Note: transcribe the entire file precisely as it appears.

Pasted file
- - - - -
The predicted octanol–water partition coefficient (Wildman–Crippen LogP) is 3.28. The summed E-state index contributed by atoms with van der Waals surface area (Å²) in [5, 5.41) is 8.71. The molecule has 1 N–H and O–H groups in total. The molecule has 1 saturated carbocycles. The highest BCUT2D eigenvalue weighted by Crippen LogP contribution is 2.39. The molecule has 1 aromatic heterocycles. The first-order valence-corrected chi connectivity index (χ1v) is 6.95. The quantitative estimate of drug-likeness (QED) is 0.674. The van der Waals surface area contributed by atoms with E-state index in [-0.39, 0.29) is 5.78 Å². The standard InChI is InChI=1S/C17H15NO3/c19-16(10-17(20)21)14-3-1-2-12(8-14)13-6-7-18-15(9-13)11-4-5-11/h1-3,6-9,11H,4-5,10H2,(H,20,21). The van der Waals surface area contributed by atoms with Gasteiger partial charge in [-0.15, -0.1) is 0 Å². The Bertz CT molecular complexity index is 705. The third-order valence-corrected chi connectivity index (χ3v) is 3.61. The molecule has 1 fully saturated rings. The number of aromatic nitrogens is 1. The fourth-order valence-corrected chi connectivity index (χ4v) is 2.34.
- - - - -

The predicted octanol–water partition coefficient (Wildman–Crippen LogP) is 3.28. The summed E-state index contributed by atoms with van der Waals surface area (Å²) in [5, 5.41) is 8.71. The molecule has 1 N–H and O–H groups in total. The molecule has 1 saturated carbocycles. The highest BCUT2D eigenvalue weighted by Crippen LogP contribution is 2.39. The molecule has 1 aromatic heterocycles. The first-order valence-corrected chi connectivity index (χ1v) is 6.95. The quantitative estimate of drug-likeness (QED) is 0.674. The van der Waals surface area contributed by atoms with E-state index in [-0.39, 0.29) is 5.78 Å². The standard InChI is InChI=1S/C17H15NO3/c19-16(10-17(20)21)14-3-1-2-12(8-14)13-6-7-18-15(9-13)11-4-5-11/h1-3,6-9,11H,4-5,10H2,(H,20,21). The van der Waals surface area contributed by atoms with Gasteiger partial charge in [-0.15, -0.1) is 0 Å². The Bertz CT molecular complexity index is 705. The third-order valence-corrected chi connectivity index (χ3v) is 3.61. The molecule has 1 fully saturated rings. The number of aromatic nitrogens is 1. The fourth-order valence-corrected chi connectivity index (χ4v) is 2.34.